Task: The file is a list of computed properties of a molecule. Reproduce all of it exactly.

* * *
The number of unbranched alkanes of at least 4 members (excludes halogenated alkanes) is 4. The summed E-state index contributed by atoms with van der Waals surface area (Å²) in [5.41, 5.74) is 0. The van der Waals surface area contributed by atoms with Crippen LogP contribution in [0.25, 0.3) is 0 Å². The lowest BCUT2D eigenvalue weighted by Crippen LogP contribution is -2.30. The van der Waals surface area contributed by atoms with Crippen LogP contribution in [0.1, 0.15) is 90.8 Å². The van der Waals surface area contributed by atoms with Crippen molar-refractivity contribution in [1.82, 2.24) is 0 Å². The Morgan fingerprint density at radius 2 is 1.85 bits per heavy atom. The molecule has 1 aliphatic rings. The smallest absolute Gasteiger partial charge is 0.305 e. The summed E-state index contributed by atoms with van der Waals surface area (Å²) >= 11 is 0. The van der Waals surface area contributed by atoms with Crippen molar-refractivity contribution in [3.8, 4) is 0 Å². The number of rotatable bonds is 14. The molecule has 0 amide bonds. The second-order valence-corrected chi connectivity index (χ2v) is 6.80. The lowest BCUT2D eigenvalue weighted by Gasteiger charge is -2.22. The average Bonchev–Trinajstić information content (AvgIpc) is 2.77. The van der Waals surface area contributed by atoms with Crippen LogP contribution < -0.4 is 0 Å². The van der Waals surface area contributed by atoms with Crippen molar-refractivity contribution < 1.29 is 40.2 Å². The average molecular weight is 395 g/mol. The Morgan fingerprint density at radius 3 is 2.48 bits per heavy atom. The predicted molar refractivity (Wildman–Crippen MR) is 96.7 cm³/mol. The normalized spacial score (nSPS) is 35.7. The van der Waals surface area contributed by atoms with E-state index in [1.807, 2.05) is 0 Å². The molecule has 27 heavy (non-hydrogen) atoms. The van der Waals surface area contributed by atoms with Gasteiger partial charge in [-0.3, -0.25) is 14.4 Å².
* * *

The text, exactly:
The number of unbranched alkanes of at least 4 members (excludes halogenated alkanes) is 4. The summed E-state index contributed by atoms with van der Waals surface area (Å²) in [5.41, 5.74) is 0. The van der Waals surface area contributed by atoms with Crippen LogP contribution in [0.25, 0.3) is 0 Å². The lowest BCUT2D eigenvalue weighted by Crippen LogP contribution is -2.30. The van der Waals surface area contributed by atoms with Crippen LogP contribution in [0.1, 0.15) is 90.8 Å². The van der Waals surface area contributed by atoms with Crippen molar-refractivity contribution in [1.82, 2.24) is 0 Å². The Morgan fingerprint density at radius 2 is 1.85 bits per heavy atom. The molecule has 1 aliphatic rings. The smallest absolute Gasteiger partial charge is 0.305 e. The summed E-state index contributed by atoms with van der Waals surface area (Å²) >= 11 is 0. The van der Waals surface area contributed by atoms with Crippen molar-refractivity contribution in [3.8, 4) is 0 Å². The number of rotatable bonds is 14. The molecule has 0 amide bonds. The second-order valence-corrected chi connectivity index (χ2v) is 6.80. The lowest BCUT2D eigenvalue weighted by Gasteiger charge is -2.22. The average Bonchev–Trinajstić information content (AvgIpc) is 2.77. The van der Waals surface area contributed by atoms with Crippen LogP contribution < -0.4 is 0 Å². The van der Waals surface area contributed by atoms with Crippen molar-refractivity contribution < 1.29 is 40.2 Å². The average molecular weight is 395 g/mol. The Morgan fingerprint density at radius 3 is 2.48 bits per heavy atom. The predicted molar refractivity (Wildman–Crippen MR) is 96.7 cm³/mol. The normalized spacial score (nSPS) is 35.7. The van der Waals surface area contributed by atoms with E-state index in [1.807, 2.05) is 0 Å². The molecule has 27 heavy (non-hydrogen) atoms. The van der Waals surface area contributed by atoms with Gasteiger partial charge in [-0.3, -0.25) is 14.4 Å².